Overgrown hooves are a common problem in rescue horses that have not been cared for properly. If you have adopted such a horse, here’s what can be done to fix his hoof health.
Neglected and overgrown hooves are some of the most common pathologies I encounter in newly arrived rescue horses, and horses purchased at auction. By definition, pathology is “the science of the causes and effects of diseases”. I consider troubled hooves pathology because the problem has both cause and effect. For example, thrush, wall cracks and a stretched white line all compromise the health of the hoof, and the horse as a whole. So what happens when the hoof wall overgrows? How can it affect your horse? And what can you do about it?
The pictures above show examples of extreme cases. Fortunately, I don’t see them too often. For each horse, walking was compensatory and painful. Holding up any one hoof to trim was difficult. I used a saw on some of them, with the horses’ feet on the ground. In cases like these, overgrown hooves can be the result of no one working with the horses to pick up their feet for trimming. Other horses had clearly lost their trust in humans due to unkind or disrespectful past experiences. This is common among horses arriving at rescues. It’s my belief that the horse and I must work as a team, developing an approach that builds trust, and paves the way to a healthy horse and hoof.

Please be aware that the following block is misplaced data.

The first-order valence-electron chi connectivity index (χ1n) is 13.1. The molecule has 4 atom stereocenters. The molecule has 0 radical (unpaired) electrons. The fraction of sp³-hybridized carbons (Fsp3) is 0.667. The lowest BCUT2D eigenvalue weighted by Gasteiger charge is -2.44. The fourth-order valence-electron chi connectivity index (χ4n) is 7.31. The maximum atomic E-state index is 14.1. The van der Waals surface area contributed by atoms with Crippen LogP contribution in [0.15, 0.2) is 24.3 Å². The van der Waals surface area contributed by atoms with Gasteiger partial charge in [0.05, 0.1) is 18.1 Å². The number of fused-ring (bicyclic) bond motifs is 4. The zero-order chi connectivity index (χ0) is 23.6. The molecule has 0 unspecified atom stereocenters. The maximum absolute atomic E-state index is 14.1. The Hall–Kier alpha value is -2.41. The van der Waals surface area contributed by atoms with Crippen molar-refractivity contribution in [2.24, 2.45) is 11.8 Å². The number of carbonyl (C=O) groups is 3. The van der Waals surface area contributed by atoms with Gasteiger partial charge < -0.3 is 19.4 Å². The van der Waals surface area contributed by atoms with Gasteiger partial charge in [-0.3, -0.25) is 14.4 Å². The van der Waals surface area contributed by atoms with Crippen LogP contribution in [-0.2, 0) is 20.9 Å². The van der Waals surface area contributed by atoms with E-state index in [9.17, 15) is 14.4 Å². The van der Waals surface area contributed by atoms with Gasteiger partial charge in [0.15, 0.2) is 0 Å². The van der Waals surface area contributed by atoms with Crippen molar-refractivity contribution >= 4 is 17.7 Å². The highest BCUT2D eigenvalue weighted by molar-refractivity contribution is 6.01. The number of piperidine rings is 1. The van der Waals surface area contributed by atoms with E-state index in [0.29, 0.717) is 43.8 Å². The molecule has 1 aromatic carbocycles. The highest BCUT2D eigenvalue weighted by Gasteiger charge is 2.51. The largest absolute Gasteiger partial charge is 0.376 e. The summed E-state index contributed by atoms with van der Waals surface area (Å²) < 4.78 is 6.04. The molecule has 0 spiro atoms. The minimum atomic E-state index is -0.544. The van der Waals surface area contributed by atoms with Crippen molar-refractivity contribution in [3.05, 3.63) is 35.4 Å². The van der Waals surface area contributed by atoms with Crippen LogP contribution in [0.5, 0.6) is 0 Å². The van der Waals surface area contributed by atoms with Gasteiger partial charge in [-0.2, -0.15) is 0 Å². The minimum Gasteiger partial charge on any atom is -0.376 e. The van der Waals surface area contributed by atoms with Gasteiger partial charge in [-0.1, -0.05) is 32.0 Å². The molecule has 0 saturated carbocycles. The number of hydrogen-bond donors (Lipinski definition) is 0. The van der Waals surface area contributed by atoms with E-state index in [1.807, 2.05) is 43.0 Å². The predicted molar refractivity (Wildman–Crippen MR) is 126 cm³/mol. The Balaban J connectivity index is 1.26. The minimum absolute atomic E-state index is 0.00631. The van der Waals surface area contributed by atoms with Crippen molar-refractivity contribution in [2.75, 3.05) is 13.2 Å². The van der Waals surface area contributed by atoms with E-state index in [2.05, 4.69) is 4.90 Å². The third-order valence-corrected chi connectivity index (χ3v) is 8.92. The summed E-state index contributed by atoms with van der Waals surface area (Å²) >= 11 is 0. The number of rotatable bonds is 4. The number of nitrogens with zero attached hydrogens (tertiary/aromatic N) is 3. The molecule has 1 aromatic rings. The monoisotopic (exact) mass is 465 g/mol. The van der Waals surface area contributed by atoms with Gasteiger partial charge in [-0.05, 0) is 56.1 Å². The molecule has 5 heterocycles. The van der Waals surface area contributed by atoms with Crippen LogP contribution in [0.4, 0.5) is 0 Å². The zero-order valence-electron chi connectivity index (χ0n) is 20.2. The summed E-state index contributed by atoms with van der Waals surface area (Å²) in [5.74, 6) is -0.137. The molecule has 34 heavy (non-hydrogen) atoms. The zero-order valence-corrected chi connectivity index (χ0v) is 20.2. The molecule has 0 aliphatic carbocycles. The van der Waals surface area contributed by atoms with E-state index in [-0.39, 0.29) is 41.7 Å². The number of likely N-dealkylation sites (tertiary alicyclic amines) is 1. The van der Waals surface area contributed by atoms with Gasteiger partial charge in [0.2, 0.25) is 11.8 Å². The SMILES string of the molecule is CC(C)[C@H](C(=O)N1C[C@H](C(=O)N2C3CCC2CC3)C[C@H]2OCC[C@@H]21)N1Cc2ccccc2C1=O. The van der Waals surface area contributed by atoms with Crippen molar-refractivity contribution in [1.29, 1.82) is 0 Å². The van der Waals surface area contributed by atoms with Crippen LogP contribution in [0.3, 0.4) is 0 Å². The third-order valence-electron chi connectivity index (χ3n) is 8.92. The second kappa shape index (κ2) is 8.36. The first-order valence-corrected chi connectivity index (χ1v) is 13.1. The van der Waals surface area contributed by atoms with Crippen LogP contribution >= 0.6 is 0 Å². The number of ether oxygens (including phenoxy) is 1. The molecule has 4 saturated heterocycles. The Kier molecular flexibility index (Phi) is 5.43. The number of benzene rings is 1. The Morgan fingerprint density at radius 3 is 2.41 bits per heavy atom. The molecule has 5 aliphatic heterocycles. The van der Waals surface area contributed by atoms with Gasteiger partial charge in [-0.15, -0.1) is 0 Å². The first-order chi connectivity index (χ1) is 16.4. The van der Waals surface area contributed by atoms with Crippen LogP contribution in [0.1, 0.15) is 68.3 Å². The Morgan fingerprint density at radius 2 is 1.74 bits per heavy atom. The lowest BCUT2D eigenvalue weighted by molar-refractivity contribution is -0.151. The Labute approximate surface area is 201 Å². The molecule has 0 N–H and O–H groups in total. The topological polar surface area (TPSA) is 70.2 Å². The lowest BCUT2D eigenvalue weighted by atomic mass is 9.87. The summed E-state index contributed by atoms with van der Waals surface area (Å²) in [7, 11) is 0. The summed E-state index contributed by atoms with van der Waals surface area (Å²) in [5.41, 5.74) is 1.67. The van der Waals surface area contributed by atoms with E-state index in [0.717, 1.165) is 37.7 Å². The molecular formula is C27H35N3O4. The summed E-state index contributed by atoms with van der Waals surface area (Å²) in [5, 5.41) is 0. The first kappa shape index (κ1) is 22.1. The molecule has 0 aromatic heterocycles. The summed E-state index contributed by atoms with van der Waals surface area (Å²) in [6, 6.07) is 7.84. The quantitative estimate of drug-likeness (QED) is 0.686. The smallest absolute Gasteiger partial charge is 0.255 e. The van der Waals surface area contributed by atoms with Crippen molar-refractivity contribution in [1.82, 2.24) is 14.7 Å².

Severe cases of overgrown hooves require a veterinarian
I make it a point to work with a veterinarian in the beginning, especially with extreme cases. We start with radiographs to assess the distal bones for alignment, possible damage, and any limitations so we can set realistic expectations. Often, we need to use sedation, so we can trim the bulk of the overgrown hoof material. My goal is to use sedation minimally, yet ensure the horse feels safe and protected. I use only what’s required to get the initial job done, and reduce the amount each time until we no longer need it. We are all working to create the best experience possible for the horse, and often by the fourth trim or sooner, he no longer needs sedation. I visit these horses every two weeks. Between visits, I encourage caregivers to continue to work on building trust and handling the horse’s feet every day.